There is great similarity between formula (3) and formula (12). Actually Efron [37] showed that q value associated with Ti is equivalent with EtTiFDR(t). Storey et al. [12] showed that FDR could be estimated within each cycle of a sequential genome scan for thousands of expression traits; then the average of the FDR in the rejection region was an estimate of pFDR.

The key part in estimating FDR is to estimate f0/fm. It is possible to assume certain standard distribution under the null hypothesis as f0 and estimate fm from nonparametric regression [37]. The following procedure is modified from [12, 32]:

  1. permute data under null hypothesis B times, and obtain test statistics zij, i = 1,…, m, j = 1,…, B;
  2. estimate f0/fm from Ti and zij (see below);
  3. estimate π0 using formula (7).

f0/fm is estimated in the following way:

  1. pool all Ti and zij into bins;
  2. create an indicator variable y, let y = 1 for each Ti and y = 0 for each zij, thus, Pr(y = 1) = fm/(fm + Bf0) in each bin;
  3. obtain a smooth estimate of Pr^(y=1) in each bin from an overall regression curve across bins, by combining natural cubic spline with generalized linear models for binomially distributed response variables;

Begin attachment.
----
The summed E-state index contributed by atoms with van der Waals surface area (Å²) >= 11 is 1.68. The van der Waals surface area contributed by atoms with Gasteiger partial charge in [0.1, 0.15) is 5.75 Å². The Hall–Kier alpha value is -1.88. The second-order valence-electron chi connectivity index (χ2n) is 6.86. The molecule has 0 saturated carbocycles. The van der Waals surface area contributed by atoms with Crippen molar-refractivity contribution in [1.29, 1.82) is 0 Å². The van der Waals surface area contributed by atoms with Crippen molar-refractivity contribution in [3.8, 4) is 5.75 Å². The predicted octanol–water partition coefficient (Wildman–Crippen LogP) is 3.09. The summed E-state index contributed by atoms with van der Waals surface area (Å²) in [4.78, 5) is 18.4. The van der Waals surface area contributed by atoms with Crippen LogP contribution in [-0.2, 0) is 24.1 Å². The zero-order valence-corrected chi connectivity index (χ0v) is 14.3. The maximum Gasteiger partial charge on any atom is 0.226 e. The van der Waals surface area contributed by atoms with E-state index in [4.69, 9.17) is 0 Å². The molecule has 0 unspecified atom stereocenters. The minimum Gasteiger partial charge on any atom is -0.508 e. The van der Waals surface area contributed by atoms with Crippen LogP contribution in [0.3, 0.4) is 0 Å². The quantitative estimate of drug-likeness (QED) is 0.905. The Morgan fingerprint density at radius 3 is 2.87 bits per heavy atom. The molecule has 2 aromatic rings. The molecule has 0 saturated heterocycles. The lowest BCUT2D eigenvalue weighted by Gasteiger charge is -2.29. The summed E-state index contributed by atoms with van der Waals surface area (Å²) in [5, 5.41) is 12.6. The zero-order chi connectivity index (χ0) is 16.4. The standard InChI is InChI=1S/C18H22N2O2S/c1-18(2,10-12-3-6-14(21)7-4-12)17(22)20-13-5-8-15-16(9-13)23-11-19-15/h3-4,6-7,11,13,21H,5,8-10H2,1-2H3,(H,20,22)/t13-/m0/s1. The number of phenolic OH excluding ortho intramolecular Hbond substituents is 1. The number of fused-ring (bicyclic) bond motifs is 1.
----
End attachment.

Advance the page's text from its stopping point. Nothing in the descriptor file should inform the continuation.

4. equate Pr^(y=1) with fm/(fm + Bf0), and get a moment estimate of f0/fm.

It is noticed that Hi and its associated Ti or Pi are assumed to be from a mixture distribution in both pFDR and FDR estimation. Thus, as pointed out by Storey [22], there is a connection between multiple hypothesis testing and classification. For each test, the test procedure is to classify Hi as 0 or 1, or accepted or rejected. Classification decisions can be made based upon Ti, with a rejection region Γ: if Ti [set membership] Γ, we classify Hi as 1.

4. BAYESIAN METHODS